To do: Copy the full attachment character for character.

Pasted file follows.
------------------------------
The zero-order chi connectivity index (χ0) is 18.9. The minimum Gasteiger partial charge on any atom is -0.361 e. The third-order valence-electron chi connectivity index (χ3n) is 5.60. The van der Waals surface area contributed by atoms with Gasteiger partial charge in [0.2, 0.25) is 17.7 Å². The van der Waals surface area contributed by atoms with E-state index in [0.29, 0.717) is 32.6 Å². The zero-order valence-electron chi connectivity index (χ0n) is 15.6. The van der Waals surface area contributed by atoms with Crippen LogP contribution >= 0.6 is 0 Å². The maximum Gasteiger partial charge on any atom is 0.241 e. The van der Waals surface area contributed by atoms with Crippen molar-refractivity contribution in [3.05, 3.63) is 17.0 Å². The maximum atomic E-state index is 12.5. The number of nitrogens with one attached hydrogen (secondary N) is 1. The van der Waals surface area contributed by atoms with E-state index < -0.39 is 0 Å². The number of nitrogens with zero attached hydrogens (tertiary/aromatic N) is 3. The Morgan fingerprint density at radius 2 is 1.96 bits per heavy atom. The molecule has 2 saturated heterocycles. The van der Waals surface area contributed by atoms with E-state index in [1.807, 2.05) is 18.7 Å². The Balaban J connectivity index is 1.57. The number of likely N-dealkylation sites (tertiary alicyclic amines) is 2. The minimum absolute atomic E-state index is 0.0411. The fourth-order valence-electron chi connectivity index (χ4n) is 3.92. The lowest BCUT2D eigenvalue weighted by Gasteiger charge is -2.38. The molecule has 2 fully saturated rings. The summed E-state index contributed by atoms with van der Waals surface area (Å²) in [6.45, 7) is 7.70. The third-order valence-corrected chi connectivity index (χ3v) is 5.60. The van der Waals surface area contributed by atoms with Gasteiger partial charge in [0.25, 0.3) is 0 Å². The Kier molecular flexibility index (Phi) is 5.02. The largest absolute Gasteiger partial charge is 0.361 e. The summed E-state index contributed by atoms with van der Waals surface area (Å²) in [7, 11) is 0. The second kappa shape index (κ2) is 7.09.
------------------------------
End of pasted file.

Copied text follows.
The zero-order chi connectivity index (χ0) is 18.9. The minimum Gasteiger partial charge on any atom is -0.361 e. The third-order valence-electron chi connectivity index (χ3n) is 5.60. The van der Waals surface area contributed by atoms with Gasteiger partial charge in [0.2, 0.25) is 17.7 Å². The van der Waals surface area contributed by atoms with E-state index in [0.29, 0.717) is 32.6 Å². The zero-order valence-electron chi connectivity index (χ0n) is 15.6. The van der Waals surface area contributed by atoms with Crippen LogP contribution >= 0.6 is 0 Å². The maximum Gasteiger partial charge on any atom is 0.241 e. The van der Waals surface area contributed by atoms with Crippen molar-refractivity contribution in [3.05, 3.63) is 17.0 Å². The maximum atomic E-state index is 12.5. The number of nitrogens with one attached hydrogen (secondary N) is 1. The van der Waals surface area contributed by atoms with E-state index < -0.39 is 0 Å². The number of nitrogens with zero attached hydrogens (tertiary/aromatic N) is 3. The Morgan fingerprint density at radius 2 is 1.96 bits per heavy atom. The molecule has 2 saturated heterocycles. The van der Waals surface area contributed by atoms with E-state index in [1.807, 2.05) is 18.7 Å². The Balaban J connectivity index is 1.57. The number of likely N-dealkylation sites (tertiary alicyclic amines) is 2. The minimum absolute atomic E-state index is 0.0411. The fourth-order valence-electron chi connectivity index (χ4n) is 3.92. The lowest BCUT2D eigenvalue weighted by Gasteiger charge is -2.38. The molecule has 2 fully saturated rings. The summed E-state index contributed by atoms with van der Waals surface area (Å²) in [6.45, 7) is 7.70. The third-order valence-corrected chi connectivity index (χ3v) is 5.60. The van der Waals surface area contributed by atoms with Gasteiger partial charge in [0.25, 0.3) is 0 Å². The Kier molecular flexibility index (Phi) is 5.02. The largest absolute Gasteiger partial charge is 0.361 e. The summed E-state index contributed by atoms with van der Waals surface area (Å²) in [7, 11) is 0. The second kappa shape index (κ2) is 7.09.